It is worth looking more closely at the actual similarity in religious belief between the Maya and Aztecs, as it demonstrates a common historical thread connecting the two cultures. Both peoples divided the cosmos into upper worlds and lower worlds with their respective gods. Both believed in the cyclical destruction and regeneration of the Earth, and both followed a ritual 260 day calendar. Bearing in mind these cultural similarities, it has been reasonably suggested that the Maya also utilised the mushroom as well as other psychedelic agents and that this practice influenced the nature of ancient Mesoamerican cosmology.
It has also recently come to light, as many Mayan vases and pieces of pottery attest, that the classical Mayan elite used enemas. The objects which depict scenes of enema use date from the first millennium AD.. The daunting practice of administering enemas has been well documented in South American native peoples. In particular, it has been established that the Incas introduced hallucinogenic infusions into the body via enema, using bulbed syringes made from local rubber sap. Apparently, the use of an enema to introduce psychoactive compounds into the body is almost as effective with regard to speed of action as is the method of intravenous injection. It's effectiveness with hallucinogens occurs because the colon is the receptive site of the enema and this is where absorption by the bloodstream occurs. A number of scholars have therefore claimed that hallucinogenic brews were involved in these Mayan enema rites and thus psilocybin might well have been employed in this manner.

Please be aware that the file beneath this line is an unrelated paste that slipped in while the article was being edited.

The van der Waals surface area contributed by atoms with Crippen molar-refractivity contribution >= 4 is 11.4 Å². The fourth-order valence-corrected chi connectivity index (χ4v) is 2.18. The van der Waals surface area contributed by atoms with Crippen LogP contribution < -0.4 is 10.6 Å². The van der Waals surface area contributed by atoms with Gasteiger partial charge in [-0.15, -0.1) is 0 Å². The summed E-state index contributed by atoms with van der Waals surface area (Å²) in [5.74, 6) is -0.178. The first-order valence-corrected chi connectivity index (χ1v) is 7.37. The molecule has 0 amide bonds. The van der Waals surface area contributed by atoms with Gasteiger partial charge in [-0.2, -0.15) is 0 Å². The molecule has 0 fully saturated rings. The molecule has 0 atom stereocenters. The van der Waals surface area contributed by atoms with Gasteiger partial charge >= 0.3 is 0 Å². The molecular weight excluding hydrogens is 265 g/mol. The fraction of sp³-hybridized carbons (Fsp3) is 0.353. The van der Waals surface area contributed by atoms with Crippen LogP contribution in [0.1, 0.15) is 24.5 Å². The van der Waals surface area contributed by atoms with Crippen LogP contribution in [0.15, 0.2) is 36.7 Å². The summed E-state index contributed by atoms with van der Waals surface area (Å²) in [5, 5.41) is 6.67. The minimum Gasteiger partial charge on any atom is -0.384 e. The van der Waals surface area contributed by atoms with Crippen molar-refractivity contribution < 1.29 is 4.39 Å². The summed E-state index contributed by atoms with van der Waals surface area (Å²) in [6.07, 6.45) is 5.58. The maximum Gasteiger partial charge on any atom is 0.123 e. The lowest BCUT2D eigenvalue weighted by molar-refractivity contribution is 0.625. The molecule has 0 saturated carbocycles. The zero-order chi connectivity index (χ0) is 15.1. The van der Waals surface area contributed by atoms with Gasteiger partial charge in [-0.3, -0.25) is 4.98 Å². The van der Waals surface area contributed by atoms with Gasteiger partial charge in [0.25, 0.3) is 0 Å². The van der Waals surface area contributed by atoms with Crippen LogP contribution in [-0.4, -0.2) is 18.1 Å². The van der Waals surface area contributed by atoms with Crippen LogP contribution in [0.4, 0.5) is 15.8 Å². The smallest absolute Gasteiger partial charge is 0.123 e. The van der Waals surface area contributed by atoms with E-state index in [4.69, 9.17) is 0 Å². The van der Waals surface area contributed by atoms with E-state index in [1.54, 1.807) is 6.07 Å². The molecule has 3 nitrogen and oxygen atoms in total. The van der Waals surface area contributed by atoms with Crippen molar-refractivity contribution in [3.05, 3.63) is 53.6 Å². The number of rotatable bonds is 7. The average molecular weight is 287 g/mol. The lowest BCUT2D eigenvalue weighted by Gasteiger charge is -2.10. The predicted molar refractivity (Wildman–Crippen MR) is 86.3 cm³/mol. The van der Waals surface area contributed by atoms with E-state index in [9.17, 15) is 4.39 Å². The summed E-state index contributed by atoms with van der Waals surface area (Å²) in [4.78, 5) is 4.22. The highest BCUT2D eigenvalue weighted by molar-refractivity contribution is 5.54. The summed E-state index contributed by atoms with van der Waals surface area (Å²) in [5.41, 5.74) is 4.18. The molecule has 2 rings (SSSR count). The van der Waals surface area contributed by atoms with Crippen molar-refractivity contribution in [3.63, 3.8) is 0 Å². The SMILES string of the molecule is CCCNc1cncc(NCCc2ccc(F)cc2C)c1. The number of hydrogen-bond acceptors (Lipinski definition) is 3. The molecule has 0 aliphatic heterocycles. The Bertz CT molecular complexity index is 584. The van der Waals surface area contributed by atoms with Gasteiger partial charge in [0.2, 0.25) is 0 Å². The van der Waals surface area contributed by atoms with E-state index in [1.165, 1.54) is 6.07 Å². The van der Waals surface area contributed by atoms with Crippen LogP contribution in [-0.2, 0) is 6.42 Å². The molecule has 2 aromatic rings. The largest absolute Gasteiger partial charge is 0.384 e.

We should also be aware that much Mayan artwork is given over to portrayals of 'vision serpents' manifesting themselves before entranced members of the Mayan nobility. As I stated earlier, to the Mayan mind serpents represented the entry of divine forces into normal reality, and to depict fantastically decorated serpents hovering above an enraptured individual signified a communion with the gods. Such individuals are often shown holding a special receptacle. This object is believed to either hold blood from a bloodletting rite or an hallucinogenic brew, both alternatives offering an effective avenue for attaining a desired visionary state of consciousness.
Taking into account all of this data, particularly the hundreds of elaborately carved mushroom stones so far uncovered, many historians are compelled to accept that the Maya utilised entheogenic flora including psilocybin mushrooms, and that the visionary realms made accessible by these plants and fungi influenced the development of the Mayan cosmological and religious outlook on reality.